I'm afraid Callmecrazy is just wrong to assert that iron "only works in encapsulated keels". (Paint and epoxy
don't count as "ecapsulation").
In fact, iron is better if left unencapsulated and simply bolted to the centerline structures of the boat. It rusts less than steel
in a hostile environment
if unpainted, and makes a terrific grounding plate - in both senses of the word. It is the next-to-last thing I would put into an encapsulated keel
because when it does rust, the expansion properties are within the range of cracking the encapsulating material - especially fiberglass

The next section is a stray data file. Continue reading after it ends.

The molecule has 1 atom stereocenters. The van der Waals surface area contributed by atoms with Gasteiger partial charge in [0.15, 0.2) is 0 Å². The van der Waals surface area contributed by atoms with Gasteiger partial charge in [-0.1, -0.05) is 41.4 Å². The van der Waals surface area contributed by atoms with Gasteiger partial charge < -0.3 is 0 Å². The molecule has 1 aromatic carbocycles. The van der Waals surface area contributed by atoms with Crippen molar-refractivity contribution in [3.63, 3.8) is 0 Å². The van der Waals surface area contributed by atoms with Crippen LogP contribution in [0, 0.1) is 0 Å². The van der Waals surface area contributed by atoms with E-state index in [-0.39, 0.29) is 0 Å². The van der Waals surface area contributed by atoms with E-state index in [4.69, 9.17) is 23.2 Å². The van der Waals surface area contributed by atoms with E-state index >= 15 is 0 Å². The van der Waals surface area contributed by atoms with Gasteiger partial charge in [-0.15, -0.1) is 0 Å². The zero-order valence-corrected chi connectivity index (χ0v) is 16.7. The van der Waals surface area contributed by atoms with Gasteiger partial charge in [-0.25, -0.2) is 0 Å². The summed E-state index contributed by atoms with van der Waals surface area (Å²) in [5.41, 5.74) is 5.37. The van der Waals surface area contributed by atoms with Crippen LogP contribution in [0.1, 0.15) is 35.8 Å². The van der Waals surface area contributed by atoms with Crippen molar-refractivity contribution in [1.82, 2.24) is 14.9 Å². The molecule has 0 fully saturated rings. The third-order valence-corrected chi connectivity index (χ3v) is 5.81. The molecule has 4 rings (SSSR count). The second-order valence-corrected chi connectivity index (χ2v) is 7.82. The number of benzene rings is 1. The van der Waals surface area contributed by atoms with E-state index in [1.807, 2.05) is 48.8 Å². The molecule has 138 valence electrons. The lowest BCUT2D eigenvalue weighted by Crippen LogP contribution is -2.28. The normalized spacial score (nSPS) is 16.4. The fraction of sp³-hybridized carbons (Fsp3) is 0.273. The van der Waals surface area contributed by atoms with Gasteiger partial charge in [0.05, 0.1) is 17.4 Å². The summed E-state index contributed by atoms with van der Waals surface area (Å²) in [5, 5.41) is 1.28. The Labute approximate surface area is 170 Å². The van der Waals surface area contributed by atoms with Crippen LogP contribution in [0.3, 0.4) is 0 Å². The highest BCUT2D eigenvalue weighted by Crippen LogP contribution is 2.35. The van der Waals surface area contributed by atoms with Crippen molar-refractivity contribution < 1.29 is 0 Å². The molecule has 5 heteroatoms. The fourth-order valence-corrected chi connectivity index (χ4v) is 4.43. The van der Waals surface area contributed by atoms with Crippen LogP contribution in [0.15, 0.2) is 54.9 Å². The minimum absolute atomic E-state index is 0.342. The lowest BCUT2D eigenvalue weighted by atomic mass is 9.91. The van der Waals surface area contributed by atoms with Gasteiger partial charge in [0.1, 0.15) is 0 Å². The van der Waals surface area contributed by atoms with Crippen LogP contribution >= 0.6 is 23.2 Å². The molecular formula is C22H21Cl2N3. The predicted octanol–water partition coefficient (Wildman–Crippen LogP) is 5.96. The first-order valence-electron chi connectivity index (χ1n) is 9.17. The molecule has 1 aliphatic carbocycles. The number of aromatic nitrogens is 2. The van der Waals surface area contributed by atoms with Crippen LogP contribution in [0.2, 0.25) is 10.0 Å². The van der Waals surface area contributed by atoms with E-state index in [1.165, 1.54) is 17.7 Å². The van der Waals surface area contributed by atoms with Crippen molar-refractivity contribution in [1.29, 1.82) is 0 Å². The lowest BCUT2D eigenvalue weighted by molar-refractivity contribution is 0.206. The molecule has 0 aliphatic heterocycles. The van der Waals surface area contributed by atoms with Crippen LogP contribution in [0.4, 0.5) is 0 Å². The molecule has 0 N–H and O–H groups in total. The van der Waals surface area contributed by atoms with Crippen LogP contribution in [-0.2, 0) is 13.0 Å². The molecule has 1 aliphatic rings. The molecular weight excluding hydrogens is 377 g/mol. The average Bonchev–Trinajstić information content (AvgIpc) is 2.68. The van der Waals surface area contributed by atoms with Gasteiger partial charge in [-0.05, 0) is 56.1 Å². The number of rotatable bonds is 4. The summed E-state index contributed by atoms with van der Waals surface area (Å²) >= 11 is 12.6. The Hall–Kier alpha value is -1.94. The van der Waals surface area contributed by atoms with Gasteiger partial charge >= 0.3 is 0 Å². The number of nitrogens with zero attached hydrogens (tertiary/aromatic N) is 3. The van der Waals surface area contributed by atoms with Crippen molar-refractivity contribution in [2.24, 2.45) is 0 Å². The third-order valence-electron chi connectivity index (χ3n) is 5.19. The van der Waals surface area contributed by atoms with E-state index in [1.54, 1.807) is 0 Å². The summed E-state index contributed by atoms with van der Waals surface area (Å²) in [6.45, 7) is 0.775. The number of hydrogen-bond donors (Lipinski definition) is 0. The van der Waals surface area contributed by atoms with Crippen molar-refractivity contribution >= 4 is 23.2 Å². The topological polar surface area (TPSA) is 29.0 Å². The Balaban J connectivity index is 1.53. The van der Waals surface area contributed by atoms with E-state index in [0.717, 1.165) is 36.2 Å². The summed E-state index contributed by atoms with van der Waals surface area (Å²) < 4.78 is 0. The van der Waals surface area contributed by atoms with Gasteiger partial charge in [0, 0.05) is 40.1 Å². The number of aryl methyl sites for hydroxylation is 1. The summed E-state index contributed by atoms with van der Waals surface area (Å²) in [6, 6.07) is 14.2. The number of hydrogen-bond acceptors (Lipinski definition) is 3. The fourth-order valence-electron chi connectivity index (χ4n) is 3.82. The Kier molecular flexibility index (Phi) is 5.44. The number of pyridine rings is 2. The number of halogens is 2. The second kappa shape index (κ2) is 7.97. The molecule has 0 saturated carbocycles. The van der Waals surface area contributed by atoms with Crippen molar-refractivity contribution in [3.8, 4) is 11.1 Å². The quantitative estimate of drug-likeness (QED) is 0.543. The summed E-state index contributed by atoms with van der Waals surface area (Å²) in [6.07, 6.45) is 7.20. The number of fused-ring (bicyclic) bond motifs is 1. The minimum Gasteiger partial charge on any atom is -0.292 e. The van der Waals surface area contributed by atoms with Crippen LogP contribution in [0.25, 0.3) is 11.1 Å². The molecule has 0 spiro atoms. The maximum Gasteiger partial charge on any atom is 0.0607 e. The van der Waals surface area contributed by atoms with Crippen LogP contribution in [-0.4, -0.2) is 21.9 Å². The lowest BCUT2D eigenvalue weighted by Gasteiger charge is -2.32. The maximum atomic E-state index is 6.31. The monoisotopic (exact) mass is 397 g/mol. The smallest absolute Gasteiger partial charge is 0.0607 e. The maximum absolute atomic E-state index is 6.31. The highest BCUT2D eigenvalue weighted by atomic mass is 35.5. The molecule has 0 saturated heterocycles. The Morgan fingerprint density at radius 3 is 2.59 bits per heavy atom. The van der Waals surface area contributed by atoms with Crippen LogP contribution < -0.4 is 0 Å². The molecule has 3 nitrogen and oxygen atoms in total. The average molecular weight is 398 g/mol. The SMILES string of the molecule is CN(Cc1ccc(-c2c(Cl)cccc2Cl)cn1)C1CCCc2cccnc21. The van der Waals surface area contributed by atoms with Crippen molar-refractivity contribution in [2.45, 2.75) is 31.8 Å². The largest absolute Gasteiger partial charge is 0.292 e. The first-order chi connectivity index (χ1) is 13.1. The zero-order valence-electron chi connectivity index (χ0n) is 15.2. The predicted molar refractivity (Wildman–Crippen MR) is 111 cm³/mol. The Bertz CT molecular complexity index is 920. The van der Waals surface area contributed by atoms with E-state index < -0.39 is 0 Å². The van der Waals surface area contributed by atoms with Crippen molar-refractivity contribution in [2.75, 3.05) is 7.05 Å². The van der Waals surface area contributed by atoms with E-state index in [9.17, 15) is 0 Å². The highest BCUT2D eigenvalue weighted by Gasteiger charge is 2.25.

is the worst thing for encapsulation because its expansive properties when rusting are even more severe.
"Margaretha Tripp" was sailed 30,000 n. mi. in the 1970's with an external iron ballast keel
bolted to the iroko keel and floors, and we never worried about little bumps and groundings, especially in coral
, and after 3 years it sure as hell was not rusting away - it was in very good shape.
Most commentators have it right - lead is the better material because of its density and its inert encapsulation values, but for a cruising boat there's not too much in it; however, race
boats simply must have a lead as their ballast keel.